Did the ultimate boo boo in the middle of winter. After adding water to the horse trough I turned it off but forgot to unhook the hose. Went out this morning, realized my mistake, said a few choice words and prayed like crazy that it didn't freeze and crack the faucet.
Nope, that looks fine, but apparently I didn't "fully depress" the handle and the pipe is now frozen.
Seriously...he is going to kill me if I cracked the pipe underground. It's 300' of pipe going from the pumphouse to the faucet, right through our back yard....which is mostly clay.
Are you talking about a hydrant?
Those are supposed to be set at a depth that won't freeze at the bottom, so you may only have the hydrant pipe frozen.
If the pipes in the ground freeze, then taking the hose off would not have made any difference.
Try tapping lightly on the pipe with a hammer, to crack the ice, or a hair drier on high blowing on the pipe, if you can get electricity to there. or any such and see what happens.
If the pipe is buried deep enough for your location the freezing won't go far. In fact, there is a good chance that it is only frozen in the riser for the hydrant that's above ground. I'd get some heat on it if it hasn't been frozen for very long and maybe it'll go back to work. There's also the possibility that it has burst something so be prepared to shut the water supply off, but it's going to have to be fixed before you will have water there again anyway.
Oh I do feel for you!!! Bad enough to make a hassle for watering, but to get killed too ------- I know exactly what you mean and I DO NOT envy you. I hope it work out that it is frost free and just the hose is frozen.
But why should the underground pipe crack? Is it not buried deep enough?
I can see having an issue with a frost free hydrant where you might have blown out the valve or busted the ell, you'll find that out come springtime or if you warm up the stand pipe.
Go buy a cheap heat tape and wrap the pipe with it. We even wrap the faucet. Then I take vet wrap and wrap the whole thing. Good luck! Oh yes and before we did this we often had a frozen faucet and used a hair dryer to thaw...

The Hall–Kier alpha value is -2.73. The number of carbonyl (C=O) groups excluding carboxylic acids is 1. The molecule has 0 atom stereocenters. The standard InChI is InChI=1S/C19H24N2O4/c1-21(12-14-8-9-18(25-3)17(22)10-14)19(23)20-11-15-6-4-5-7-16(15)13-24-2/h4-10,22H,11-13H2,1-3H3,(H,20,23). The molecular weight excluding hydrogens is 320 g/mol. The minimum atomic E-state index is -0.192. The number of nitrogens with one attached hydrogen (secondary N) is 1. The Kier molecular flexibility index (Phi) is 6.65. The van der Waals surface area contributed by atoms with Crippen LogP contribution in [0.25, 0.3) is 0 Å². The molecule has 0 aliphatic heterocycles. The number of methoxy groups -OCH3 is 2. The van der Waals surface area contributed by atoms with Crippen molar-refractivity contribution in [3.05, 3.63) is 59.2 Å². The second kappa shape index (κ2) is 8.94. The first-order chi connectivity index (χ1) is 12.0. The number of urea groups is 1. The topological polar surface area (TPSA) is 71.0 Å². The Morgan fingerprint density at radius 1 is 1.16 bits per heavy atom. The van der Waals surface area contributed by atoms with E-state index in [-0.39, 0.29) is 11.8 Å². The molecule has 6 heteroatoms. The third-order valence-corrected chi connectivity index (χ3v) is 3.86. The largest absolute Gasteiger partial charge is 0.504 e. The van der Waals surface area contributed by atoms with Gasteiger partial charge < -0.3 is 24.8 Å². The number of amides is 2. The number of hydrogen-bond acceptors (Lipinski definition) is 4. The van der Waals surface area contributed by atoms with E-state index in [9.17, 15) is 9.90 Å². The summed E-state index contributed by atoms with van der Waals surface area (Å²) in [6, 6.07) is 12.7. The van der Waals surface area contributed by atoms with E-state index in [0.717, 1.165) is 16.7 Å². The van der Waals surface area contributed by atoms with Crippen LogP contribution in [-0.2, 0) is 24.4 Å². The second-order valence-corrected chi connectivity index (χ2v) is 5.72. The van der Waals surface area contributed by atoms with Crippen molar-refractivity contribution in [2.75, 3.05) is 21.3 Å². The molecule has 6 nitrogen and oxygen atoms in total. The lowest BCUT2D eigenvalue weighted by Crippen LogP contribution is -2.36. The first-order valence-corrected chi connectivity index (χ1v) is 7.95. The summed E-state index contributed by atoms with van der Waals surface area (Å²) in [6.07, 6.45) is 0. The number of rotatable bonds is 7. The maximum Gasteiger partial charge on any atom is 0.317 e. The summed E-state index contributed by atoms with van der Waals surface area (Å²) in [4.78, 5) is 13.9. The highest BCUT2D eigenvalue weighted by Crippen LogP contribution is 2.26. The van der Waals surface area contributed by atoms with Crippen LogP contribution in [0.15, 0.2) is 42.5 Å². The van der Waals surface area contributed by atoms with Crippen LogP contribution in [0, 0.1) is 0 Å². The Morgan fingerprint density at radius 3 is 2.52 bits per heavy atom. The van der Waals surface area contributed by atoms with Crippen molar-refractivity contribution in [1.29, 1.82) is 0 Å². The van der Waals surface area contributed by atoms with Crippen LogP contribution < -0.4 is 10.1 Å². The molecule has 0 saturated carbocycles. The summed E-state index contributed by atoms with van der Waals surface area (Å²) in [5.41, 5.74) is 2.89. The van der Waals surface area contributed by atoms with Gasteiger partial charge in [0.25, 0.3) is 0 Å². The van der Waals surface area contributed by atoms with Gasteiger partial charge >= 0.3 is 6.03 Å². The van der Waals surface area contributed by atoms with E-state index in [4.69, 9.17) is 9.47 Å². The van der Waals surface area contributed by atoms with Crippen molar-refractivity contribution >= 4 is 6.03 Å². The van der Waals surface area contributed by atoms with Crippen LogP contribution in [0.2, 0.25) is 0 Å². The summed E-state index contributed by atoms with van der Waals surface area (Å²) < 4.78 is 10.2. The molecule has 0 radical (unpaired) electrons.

I had this happen recently - it took a few days of 50 degree weather - but my hydrant did thaw out. If you search for recent threads on this topic - you can find all the great suggestions I had on how to thaw it.
Since then - I have buried the pipe sticking out of the ground leading to the spigot with manure - seems to be working fine so far..
I totally did what you did - I was so afraid to tell hubby - pipe froze and then when it unfroze it was dripping constantly - so I kept the hose on with a spigget.
I was so wrong - turns out that the freezing did open it up a bit which was why it was dripping - called the plumber out after about a month of panicing about it and not telling hubby - plumber fixed it in two secs - just tighted a screw and everything was fine.
Then I told hubby - Had I told hubby earlier I would have saved many sleepless nights as he knew right away what was wrong and how to fix it.
Same thing - I thought that the hydrant was frozen at the bottom under the concrete.
Honesty is the best policy...but start out with something like "honey I did something that you may never forgive me for, and I deeply regret that I did it". He may be relieved when he hears what you actually did.
Buy two boxes of Thermacare heat pads (or better, the generic version, they're cheaper) in the lower back pad size. There should be two per box.
Open all 4 pads, wrap and stick to each side of the hudrant above ground. Wrap a quilt around it and then cover with a plastic garbage bag. A few twists around it with duct tape or vet wrap and leave it alone for the day. (start this in the morning, preferrably on a sunny day or at least not a high wind or rain/snow day.